28 January 2019
Trial periods and the ability for employers to dismiss employees 'at will' have been discussed by politicians and the media often in recent years. Trial periods are a tool that allows employees to demonstrate their skills and employers to assess the suitability of the employee for the role. Trial periods allow for dismissal without justification. However, the law is strict as to when they will be valid, and will be even more so once the Employment Relations Amendment Act 2018 comes into force on 6 May 2019.
Unpaid work trial
In many industries it is common for employers to invite prospective employees to undertake an unpaid work trial to assess their competency in the job. However, employers should exercise caution in using unpaid work trials as they run the risk of unknowingly creating an employment relationship and owing the worker the full rights of a permanent employee.
In the case of Salad Bowl Ltd v Howe-Thornley a woman was offered a work trial of about three hours at a salad shop. At the end of the trial she was allowed to make herself a free salad. The employer later sent a text message to the woman to advise her she did not get the job. The Employment Court found that the nature of the "trial" created an employment relationship. The Court concluded that the woman was not a volunteer under the Employment Relations Act as she expected to be rewarded monetarily and she received a reward for the work in the form of the salad. In addition, the work directly contributed to the employer's commercial enterprise as she worked like any other employee for the three hours.
Accordingly, the Court found that the woman had been offered fixed-term work as an employee (even if it was only for a short time while her suitability was evaluated). There was an employment relationship until the employee was "dismissed" by the text message informing her she did not have a job. The legal requirements for a fixed-term were not fulfilled and the woman was an employee of indefinite duration. The Court held that the employee was unjustifiably dismissed.
The existence of an employment relationship always depends on the specific facts. However, the Salad Bowl decision shows that when employers wish to have an unpaid work trial, they must be clear that it is an unpaid volunteer position. Employers should avoid gaining economic benefit from the work done during the trial and the period should be limited to assessing competency, rather than having work done for free. The employer should also be careful not to give the worker any reward, as that may commence an employment relationship.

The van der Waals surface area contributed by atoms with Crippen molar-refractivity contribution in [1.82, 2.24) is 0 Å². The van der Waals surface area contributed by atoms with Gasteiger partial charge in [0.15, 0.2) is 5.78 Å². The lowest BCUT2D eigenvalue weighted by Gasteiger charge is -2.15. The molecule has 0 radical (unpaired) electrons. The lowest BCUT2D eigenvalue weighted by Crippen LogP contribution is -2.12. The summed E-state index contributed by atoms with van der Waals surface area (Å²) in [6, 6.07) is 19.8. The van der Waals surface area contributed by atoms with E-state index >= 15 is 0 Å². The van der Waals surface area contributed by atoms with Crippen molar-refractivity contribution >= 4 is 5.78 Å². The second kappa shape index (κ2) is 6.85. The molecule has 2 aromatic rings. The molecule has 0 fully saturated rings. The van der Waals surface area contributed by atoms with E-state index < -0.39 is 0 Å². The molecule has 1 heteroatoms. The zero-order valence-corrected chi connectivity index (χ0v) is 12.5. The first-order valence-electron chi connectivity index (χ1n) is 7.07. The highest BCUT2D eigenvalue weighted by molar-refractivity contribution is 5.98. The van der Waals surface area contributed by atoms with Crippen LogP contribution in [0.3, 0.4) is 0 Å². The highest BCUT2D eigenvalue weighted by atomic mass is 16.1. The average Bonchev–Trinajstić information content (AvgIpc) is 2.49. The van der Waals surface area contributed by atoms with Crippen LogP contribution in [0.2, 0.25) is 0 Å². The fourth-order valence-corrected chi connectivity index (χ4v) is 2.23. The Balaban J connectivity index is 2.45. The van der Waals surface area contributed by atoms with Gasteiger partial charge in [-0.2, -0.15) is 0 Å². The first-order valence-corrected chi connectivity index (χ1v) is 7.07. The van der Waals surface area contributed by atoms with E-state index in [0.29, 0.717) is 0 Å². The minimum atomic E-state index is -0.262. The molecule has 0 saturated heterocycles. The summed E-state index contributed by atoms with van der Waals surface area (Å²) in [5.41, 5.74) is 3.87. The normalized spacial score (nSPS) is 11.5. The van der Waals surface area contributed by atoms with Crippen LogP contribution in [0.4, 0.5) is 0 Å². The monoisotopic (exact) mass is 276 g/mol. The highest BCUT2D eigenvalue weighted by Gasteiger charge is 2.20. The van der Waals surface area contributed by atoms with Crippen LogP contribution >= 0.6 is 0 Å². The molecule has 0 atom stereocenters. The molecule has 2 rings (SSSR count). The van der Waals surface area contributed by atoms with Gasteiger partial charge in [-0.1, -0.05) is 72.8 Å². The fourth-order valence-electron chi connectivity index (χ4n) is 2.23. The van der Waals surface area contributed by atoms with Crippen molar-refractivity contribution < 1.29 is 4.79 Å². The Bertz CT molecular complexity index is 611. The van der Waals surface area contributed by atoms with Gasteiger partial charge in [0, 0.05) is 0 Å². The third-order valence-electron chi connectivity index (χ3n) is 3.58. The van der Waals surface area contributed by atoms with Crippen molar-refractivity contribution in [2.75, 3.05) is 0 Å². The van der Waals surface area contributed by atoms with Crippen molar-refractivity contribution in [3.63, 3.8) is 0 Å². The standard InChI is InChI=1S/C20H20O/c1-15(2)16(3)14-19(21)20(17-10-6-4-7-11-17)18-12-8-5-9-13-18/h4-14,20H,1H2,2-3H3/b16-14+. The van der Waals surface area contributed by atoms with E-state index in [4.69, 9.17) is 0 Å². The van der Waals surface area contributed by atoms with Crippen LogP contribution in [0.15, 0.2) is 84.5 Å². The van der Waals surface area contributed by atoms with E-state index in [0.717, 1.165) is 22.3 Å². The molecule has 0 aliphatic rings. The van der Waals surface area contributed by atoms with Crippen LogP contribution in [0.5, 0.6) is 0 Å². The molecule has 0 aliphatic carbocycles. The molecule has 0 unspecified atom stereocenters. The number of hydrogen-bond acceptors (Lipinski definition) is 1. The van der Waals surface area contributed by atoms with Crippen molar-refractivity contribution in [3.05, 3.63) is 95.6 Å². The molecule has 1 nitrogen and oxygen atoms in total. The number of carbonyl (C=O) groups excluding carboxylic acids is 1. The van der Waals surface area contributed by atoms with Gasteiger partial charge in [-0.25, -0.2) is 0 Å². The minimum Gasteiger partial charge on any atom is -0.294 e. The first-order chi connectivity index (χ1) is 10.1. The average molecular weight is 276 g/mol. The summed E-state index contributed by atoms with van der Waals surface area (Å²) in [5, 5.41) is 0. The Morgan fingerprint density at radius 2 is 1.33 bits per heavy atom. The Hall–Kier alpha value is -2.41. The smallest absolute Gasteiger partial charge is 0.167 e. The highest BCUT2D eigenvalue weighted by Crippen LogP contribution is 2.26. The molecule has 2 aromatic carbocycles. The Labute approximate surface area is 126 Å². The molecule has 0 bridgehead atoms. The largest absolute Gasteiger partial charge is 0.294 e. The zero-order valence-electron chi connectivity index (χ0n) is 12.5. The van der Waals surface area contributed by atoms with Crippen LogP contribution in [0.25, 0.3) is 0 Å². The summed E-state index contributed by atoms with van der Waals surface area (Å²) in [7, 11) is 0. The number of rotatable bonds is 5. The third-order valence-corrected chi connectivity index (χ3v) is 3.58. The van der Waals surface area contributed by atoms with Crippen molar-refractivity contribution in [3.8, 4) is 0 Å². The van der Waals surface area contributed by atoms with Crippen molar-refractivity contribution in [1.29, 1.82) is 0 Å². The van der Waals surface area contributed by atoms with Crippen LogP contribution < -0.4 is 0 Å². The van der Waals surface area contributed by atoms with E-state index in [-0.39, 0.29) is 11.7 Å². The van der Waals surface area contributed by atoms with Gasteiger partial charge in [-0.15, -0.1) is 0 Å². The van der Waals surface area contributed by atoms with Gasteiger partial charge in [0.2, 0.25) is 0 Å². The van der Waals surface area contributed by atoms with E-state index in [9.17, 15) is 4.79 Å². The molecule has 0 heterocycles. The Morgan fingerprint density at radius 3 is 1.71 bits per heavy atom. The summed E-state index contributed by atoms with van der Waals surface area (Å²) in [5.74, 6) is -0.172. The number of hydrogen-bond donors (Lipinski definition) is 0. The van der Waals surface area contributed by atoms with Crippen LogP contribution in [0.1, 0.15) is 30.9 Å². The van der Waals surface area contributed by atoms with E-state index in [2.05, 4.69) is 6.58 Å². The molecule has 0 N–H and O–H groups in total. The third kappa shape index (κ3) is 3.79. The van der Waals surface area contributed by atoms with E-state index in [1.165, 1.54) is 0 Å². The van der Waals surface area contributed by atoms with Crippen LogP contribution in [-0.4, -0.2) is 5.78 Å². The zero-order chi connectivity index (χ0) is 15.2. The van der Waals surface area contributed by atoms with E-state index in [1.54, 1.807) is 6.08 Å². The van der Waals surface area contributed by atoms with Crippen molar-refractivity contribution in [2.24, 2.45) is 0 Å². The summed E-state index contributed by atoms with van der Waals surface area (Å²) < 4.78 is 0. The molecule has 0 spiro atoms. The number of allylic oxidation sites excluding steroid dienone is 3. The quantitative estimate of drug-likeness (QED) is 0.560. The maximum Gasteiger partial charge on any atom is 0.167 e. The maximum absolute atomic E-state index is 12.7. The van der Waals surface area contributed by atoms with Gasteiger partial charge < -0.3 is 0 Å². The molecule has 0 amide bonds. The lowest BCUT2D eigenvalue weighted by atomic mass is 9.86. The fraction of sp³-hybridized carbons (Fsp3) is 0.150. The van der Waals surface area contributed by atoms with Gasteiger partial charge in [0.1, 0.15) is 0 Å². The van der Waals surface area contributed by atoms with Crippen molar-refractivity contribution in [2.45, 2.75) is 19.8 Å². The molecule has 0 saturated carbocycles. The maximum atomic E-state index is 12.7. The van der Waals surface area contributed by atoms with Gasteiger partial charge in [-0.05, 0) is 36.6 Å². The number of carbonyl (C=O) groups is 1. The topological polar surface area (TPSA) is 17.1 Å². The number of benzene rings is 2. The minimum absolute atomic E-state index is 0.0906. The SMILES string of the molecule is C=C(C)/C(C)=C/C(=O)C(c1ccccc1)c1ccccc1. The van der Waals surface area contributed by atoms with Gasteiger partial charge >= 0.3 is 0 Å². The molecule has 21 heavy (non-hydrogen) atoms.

It is much safer for employers not to use an unpaid trial, but to employ the worker and provide them with an employment agreement containing a trial period. While they will have to pay at least minimum wage for the hours worked, the employer can lawfully dismiss the employee without any reason.
Paid trial periods
Including a trial period in an employment agreement does not guarantee that it will be legally valid. The Employment Relations Act dictates that a trial period must be in the employment agreement in writing, it must be for a specified period not exceeding 90 days, and it can only apply to new employees, meaning someone who has not been previously employed by the employer.
In addition, the Employment Court in Blackmore v Honick Properties Ltd held that the trial period must be agreed to before actual work commences and the prospective employee must be given a reasonable opportunity to seek advice about the terms of employment, including the trial period provision.
If these conditions are all satisfied, then the trial period will be valid and the employer can terminate the employee during the trial period. The employee cannot bring a personal grievance for unjustified dismissal.
However, the when changes to the Employment Relations Act come into force in May 2019, only employers with fewer than 20 employees will be able to use trial periods.
Paid trial following an unpaid trial
Problems are likely to arise when an employee does an unpaid work trial and then the employer tries to include a 90 day trial period in the subsequent employment agreement. In the recent Employment Relations Authority case, Freeborn v Sfizio Limited, a woman undertook two unpaid work trials and was then offered a role with a 90-day trial period in the employment agreement. The employer sought to dismiss her under the trial period one month later.
The Authority determined that the employee was not a volunteer during the unpaid work trial. The employee had performed duties similar to those of an employee and reasonably expected to be paid as she was asked to fill in a time sheet. Accordingly, the employer could not include a trial period in her employment agreement as she had already been "employed" by the employer, invalidating the trial period provision.
Given the strict nature of the law concerning trial periods, paid or unpaid, employers should exercise caution in using a trial period. From May, fewer employers will actually be able to use trial periods and even greater care will need to be taken when looking to dismiss an employee.